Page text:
Still –and the president himself would be the first to grant that all the entreaties contained in the Easter sermon would remain meaningless unless concretely acted out. Nigerians have continued to rail against the ever galloping incidence of corruption in the country as every day brings its own outrageous and outlandish revelations of public officers heedlessly perpetuating the odious attitude. Yet it seems the public institutions charged with combating them have all run out of steam or worse still, their officials have chosen to join in partaking in the loot. Indeed it will not be out of the mark to state that these organs  have become a huge joke, as the Halliburton case illustrates because the freeing of the suspects is proof that the corruption crusade is hogwash, capable of encouraging other people to do even worse.

President Goodluck Jonathan must know that the buck, as they say, stops on his desk. Does he want to go down as having done nothing at all to fight corruption because under his watch all we see are plain rogues walking away scot free with contemptuous grins on their faces? The outrage of Nigerians on the matter should be concretely made to count for something by making the anti-corruption outfits do their work as they should. And that is helping to put the felons behind bars.

A corollary to this is that there is a certain paucity of policy initiatives from government. It is as if all its energy is targeted at fighting Boko Haram. If this does not change this government would go down as one that was circumscribed by Boko Haram to the exclusion of other matters. Yet the crying need to improve the social and economic conditions existing calls for novel and alternative approaches to grappling with challenges being faced. Sadly few such approaches are right now being propagated as way to surmount these challenges.

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    Goodluck Jonathan on the road

    Yet any hope that President Goodluck Jonathan, would grow to loosen up and proceed to engage with the people is a forlorn hope and the simple reason for this is the overwhelming insecurity that now cast a pall over the country. Indeed ever since the bombing of Eagle Square last year which, in a sense foreshadowed the incessant reign of terror of bomb blasts, the president has taken steps to cut back drastically on his public outings. For instance, the October 1st National Day celebration last year was held in the inner recesses of the Aso Rock in the presidential villa, thereby removing the official commemoration of the occasion from the view of Nigerians to whom the yearly parades have become a much relished spectacle.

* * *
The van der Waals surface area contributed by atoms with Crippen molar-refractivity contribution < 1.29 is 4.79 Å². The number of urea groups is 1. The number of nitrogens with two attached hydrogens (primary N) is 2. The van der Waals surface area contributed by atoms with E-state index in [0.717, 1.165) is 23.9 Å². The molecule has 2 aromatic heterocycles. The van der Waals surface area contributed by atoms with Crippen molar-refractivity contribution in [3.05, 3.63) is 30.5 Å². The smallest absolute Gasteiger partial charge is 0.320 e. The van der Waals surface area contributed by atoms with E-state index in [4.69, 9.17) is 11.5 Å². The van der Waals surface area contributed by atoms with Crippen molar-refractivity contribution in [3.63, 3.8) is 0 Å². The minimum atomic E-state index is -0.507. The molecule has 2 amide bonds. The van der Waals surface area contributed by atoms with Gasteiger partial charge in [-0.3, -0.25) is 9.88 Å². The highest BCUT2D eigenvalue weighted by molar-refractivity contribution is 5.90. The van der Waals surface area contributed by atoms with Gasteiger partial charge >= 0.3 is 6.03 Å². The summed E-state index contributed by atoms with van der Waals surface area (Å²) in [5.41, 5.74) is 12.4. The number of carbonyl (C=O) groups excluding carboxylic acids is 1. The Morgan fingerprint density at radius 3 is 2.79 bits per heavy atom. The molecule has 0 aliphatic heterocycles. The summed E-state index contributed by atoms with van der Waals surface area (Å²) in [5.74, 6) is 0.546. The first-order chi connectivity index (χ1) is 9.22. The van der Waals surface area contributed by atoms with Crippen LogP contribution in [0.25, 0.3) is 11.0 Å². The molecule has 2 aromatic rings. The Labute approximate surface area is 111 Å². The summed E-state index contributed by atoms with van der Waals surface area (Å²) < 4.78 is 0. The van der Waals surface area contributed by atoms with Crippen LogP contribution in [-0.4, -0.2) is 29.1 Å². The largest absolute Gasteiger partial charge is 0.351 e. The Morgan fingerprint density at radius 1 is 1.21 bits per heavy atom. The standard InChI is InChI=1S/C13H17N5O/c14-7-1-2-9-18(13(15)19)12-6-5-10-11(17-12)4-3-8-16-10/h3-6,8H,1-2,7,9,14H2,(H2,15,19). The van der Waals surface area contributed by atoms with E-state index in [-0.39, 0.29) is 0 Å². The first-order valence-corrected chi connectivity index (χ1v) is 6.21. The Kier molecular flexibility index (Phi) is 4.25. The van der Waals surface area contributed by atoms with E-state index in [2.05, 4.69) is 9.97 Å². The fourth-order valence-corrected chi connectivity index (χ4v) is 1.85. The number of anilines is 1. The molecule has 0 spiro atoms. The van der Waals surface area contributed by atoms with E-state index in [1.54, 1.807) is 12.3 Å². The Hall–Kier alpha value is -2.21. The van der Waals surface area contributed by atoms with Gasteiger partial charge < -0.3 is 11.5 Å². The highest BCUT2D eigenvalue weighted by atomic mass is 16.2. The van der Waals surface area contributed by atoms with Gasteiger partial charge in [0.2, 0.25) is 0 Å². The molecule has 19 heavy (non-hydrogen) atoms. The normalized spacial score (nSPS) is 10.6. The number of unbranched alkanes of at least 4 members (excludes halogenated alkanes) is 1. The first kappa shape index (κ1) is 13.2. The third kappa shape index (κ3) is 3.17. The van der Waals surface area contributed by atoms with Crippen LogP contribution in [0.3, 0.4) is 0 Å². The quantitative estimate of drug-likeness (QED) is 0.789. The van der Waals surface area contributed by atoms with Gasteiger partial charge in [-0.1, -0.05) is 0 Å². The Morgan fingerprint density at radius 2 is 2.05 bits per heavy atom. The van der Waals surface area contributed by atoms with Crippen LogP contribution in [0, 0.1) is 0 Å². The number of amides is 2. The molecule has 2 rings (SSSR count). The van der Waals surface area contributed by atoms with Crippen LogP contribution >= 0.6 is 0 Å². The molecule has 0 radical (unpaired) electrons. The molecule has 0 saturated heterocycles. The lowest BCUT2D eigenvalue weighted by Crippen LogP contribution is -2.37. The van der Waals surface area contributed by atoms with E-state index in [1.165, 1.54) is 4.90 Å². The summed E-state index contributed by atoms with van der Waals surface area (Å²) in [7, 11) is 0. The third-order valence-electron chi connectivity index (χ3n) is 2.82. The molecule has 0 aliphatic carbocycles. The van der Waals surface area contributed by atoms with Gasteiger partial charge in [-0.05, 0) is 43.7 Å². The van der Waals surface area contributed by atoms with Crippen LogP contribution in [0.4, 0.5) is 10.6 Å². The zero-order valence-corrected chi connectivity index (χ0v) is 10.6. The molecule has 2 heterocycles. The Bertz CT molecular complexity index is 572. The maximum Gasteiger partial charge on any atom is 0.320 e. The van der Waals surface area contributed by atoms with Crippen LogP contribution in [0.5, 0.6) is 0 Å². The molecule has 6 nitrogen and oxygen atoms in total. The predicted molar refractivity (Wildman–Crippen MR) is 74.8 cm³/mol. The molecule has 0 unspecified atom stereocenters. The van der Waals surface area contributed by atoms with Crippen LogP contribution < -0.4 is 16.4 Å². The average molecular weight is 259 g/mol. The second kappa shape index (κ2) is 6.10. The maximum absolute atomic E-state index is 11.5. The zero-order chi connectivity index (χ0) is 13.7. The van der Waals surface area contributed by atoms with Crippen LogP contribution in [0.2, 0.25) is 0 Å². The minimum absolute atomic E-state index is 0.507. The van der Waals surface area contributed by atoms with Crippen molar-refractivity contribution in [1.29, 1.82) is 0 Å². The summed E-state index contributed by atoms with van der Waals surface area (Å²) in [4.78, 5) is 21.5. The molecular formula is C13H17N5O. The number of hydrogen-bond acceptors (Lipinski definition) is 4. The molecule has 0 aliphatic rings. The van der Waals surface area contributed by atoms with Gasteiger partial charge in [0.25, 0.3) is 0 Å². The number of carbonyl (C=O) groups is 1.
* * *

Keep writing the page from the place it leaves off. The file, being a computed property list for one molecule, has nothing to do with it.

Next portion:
Of all the cities Boko Haram has visited its vicious anger against, Maiduguri has remained the most traumatized, and no day passes without lives being lost and limbs broken, all of which combine to portray the residents—indigenes and all, who have continued to bear their ordeal with equanimity—as some of the most courageous Nigerians ever. This being so one would have expected that President Jonathan would find time, even against all odds to make an unannounced whistle- stop visit to the city to pay homage to the fortitude of the good people of Maiduguri who have continued to be traumatized by the mindless violence that has gripped the land. Let’s quickly add though that the president paid a visit to Kano in the aftermath of the horrendous bombing attacks on the city, which indeed further underscores the need to pay a visit to Maiduguri. Not doing so would seem as if the city, its people and indeed the whole of the north-east region have become anathema, hence left to stew in their juice, as it were.